Sometimes I go about pitying myself
and all along
my soul is being blown by great winds across the sky.
image: Hiroki Suzuki
Once again I realize that nothing (repeat: nothing) lasts. Neither a momentary sensation, nor any feeling, thought, sight — and certainly not a life. Everything is in constant flux, revolving, unfolding, disappearing, and emerging. How easy it is to forget (refuse to remember?) such basics. Duh!!
Why, for example, would I get depressed; feeling as if there’s no purpose or hope, that life has lost meaning, that there’s no reason for getting out of bed, that nothing could possible make me laugh again. And then, a few hours later or the next morning, everything’s changed. I look out the same window as I did yesterday, see the same houses across the street, the same kids walking to school, the same flag flapping in the wind — yet there’s no weight on my heart. I see what’s there and attach nothing to it. No sadness, no despair, no disappointment. No good or bad. Simply thusness as Buddhist teachers name that which defies naming. The best I can figure right now is that my ‘small self’ desires order, wants something firm to hold on to. A delusion, apparently.
Shakyamuni Buddha once asked his disciples “How long is a human life?” As none of them could find the correct answer, he explained that “Life is but a breath.”
image credit: Gene Kelly, poster, source unknown.
As I mentioned to Nathan (in reply to his comment of yesterday), if we do the right thing and the stars are aligned just so :-), we may be rewarded for our efforts. No guarantees, alas. In our little family the day began with lightness, freshness in the air as if after a summer rain, much laughter, and eye-to-eye conversations. A rarity, I always thought, but there it was: we got along just fine. It was if my outburst of yesterday relayed my heart’s desire for acceptance, that we listened to each other in a deeper way, and that my apology smoothed feathers and brought us close.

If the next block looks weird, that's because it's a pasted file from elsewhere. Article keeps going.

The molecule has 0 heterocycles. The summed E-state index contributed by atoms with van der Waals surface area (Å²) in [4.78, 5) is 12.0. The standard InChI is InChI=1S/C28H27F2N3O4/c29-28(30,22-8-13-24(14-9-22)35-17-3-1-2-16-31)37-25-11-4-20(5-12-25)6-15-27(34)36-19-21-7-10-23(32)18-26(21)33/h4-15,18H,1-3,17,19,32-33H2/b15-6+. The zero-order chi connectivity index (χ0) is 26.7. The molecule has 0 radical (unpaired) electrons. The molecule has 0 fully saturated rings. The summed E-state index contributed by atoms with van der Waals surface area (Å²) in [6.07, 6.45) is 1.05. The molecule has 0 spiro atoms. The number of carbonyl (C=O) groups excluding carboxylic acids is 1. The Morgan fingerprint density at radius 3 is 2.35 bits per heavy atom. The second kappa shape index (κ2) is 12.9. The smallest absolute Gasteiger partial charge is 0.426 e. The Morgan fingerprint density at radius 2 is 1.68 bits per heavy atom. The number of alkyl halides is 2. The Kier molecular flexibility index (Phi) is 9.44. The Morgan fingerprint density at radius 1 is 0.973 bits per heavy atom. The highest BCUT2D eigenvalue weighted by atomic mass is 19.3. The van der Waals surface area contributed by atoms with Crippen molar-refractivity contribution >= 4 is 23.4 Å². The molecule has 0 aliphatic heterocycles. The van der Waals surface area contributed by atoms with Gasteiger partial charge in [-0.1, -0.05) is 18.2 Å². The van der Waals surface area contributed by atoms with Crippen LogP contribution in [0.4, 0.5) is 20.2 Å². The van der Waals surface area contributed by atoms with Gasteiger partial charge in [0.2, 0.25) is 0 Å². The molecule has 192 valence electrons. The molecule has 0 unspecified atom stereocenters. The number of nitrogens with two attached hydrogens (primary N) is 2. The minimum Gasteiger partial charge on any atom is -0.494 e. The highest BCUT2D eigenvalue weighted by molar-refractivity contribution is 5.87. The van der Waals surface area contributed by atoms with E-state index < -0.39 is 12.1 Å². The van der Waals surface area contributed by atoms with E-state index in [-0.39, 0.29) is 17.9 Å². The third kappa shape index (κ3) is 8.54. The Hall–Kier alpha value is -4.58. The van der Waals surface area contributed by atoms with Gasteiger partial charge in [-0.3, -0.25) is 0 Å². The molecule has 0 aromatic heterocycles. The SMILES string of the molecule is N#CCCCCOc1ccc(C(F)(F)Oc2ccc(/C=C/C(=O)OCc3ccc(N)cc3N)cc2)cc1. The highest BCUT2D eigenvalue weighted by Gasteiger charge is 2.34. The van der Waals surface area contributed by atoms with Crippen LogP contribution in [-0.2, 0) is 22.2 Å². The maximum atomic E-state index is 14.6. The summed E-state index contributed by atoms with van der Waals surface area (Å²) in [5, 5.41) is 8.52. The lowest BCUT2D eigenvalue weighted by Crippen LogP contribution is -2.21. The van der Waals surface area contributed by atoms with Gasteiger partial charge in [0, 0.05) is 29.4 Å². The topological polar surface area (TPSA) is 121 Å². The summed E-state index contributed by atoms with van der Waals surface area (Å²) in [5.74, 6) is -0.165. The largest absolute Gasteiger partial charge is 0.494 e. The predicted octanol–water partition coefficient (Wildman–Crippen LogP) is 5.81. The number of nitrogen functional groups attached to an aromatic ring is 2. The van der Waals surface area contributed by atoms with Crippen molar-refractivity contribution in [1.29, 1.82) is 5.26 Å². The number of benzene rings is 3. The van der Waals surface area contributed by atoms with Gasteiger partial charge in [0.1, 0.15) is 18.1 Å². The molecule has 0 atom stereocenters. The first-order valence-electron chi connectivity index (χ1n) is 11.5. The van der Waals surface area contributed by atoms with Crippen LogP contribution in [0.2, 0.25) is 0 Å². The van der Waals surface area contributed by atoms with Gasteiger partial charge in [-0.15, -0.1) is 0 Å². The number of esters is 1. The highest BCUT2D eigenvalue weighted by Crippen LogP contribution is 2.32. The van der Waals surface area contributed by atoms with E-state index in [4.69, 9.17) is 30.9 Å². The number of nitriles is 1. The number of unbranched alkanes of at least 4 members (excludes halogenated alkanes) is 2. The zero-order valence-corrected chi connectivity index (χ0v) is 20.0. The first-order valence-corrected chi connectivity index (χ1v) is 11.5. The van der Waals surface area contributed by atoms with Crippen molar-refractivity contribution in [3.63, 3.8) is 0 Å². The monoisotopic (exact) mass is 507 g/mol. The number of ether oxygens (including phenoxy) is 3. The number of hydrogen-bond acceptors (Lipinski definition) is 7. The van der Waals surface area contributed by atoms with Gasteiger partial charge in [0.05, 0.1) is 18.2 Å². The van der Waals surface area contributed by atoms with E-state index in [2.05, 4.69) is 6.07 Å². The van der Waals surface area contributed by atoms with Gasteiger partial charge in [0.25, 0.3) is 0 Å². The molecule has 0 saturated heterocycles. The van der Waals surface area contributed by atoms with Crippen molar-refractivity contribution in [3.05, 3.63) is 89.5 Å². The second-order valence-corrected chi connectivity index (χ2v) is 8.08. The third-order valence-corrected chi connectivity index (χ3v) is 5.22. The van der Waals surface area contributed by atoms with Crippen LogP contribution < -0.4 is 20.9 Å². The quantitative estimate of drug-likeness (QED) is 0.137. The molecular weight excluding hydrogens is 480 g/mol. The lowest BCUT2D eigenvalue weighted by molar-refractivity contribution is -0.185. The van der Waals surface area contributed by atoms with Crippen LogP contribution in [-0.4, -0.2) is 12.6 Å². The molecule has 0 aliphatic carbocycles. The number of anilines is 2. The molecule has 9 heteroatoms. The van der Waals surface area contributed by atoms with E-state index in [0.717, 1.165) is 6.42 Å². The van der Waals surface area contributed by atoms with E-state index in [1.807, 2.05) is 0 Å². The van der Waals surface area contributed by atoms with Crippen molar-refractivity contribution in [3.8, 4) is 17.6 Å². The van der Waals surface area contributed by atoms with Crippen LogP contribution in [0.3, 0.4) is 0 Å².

The thing with all matter, especially relationships, is that nothing lasts. Impermanence is a fundamental understanding in Buddhist practice. What I can do is rejoice in the lifting of weight and at the same time watch my step (in thoughts, words, actions) carefully. Who knows what mood or topic pops up at the next turn — and calls us to be mindful again and again?
“Grant that I may be given appropriate difficulties and suffering on this journey so that my heart may be truly awakened and my practice of liberation and universal compassion me be truly fulfilled.”
Tibetan prayer, in Kornfield, J. (1993). A path with heart. New York: Bantam, p. 73.
image (top): photos.somd.com
How is it, I said as we sat in the café’s morning sun, that I pay such attention to bad days — days when things aren’t going my way — but barely comment on days when everything’s more or less okay, when nobody get on my nerves, and my mood’s on the upswing? From time to time you’ve written about not believing your good fortune, my friend replied, but yes, on the whole, good days get pretty much taken for granted.
I heard the word equanimous for the first time 15 years ago while participating in the first of several 10-day Vipassana retreats taught (via audio and video recordings) by S.N. Goenka. It sounded foreign and had many syllables; the best I could make out from the evening lecture was that if you practice equanimity (some kind of non-attachment) to the good and bad things in life you’d reach contentment. A quick etymology check reveals that equanimity comes from Latin aequus “even” and animus “mind, spirit.” Even mind, a certain imperturbability, regarding what comes my way; not preferring one over the other; clinging to neither good nor bad.
Interesting practice! Come to think of it, isn’t that the essence of meditation: observing thoughts, emotions, feelings, and sensations arise and fall away; bringing attention to the neutral breath and watching all that stuff float by — like an angler at the river bank, letting flotsam be flotsam.
image (bottom): democraticunderground.com.